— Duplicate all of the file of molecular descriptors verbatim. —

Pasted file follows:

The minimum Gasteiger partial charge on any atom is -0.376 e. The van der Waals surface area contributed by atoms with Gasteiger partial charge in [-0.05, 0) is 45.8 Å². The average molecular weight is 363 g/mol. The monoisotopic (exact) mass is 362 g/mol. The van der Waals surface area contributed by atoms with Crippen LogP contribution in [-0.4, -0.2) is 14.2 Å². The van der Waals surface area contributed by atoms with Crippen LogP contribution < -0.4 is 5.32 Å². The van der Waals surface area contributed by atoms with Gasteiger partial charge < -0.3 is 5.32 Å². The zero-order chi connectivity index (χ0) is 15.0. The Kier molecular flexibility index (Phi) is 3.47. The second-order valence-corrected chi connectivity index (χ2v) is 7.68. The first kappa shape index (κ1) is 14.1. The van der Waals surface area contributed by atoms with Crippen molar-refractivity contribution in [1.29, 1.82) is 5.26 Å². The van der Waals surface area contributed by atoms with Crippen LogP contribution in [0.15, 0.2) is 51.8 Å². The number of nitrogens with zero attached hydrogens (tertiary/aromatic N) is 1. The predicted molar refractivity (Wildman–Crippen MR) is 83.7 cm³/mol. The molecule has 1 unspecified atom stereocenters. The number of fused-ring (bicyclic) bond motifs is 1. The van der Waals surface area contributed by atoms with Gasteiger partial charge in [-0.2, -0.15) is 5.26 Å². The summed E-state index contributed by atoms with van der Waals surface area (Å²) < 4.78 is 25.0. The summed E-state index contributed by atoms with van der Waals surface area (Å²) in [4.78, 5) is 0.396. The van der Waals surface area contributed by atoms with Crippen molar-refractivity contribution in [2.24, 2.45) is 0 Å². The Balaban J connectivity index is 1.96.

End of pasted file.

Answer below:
The minimum Gasteiger partial charge on any atom is -0.376 e. The van der Waals surface area contributed by atoms with Gasteiger partial charge in [-0.05, 0) is 45.8 Å². The average molecular weight is 363 g/mol. The monoisotopic (exact) mass is 362 g/mol. The van der Waals surface area contributed by atoms with Crippen LogP contribution in [-0.4, -0.2) is 14.2 Å². The van der Waals surface area contributed by atoms with Crippen LogP contribution < -0.4 is 5.32 Å². The van der Waals surface area contributed by atoms with Gasteiger partial charge < -0.3 is 5.32 Å². The zero-order chi connectivity index (χ0) is 15.0. The Kier molecular flexibility index (Phi) is 3.47. The second-order valence-corrected chi connectivity index (χ2v) is 7.68. The first kappa shape index (κ1) is 14.1. The van der Waals surface area contributed by atoms with Crippen molar-refractivity contribution in [1.29, 1.82) is 5.26 Å². The van der Waals surface area contributed by atoms with Crippen LogP contribution in [0.15, 0.2) is 51.8 Å². The number of nitrogens with zero attached hydrogens (tertiary/aromatic N) is 1. The predicted molar refractivity (Wildman–Crippen MR) is 83.7 cm³/mol. The molecule has 1 unspecified atom stereocenters. The number of fused-ring (bicyclic) bond motifs is 1. The van der Waals surface area contributed by atoms with Gasteiger partial charge in [-0.2, -0.15) is 5.26 Å². The summed E-state index contributed by atoms with van der Waals surface area (Å²) < 4.78 is 25.0. The summed E-state index contributed by atoms with van der Waals surface area (Å²) in [4.78, 5) is 0.396. The van der Waals surface area contributed by atoms with Crippen molar-refractivity contribution in [2.24, 2.45) is 0 Å². The Balaban J connectivity index is 1.96.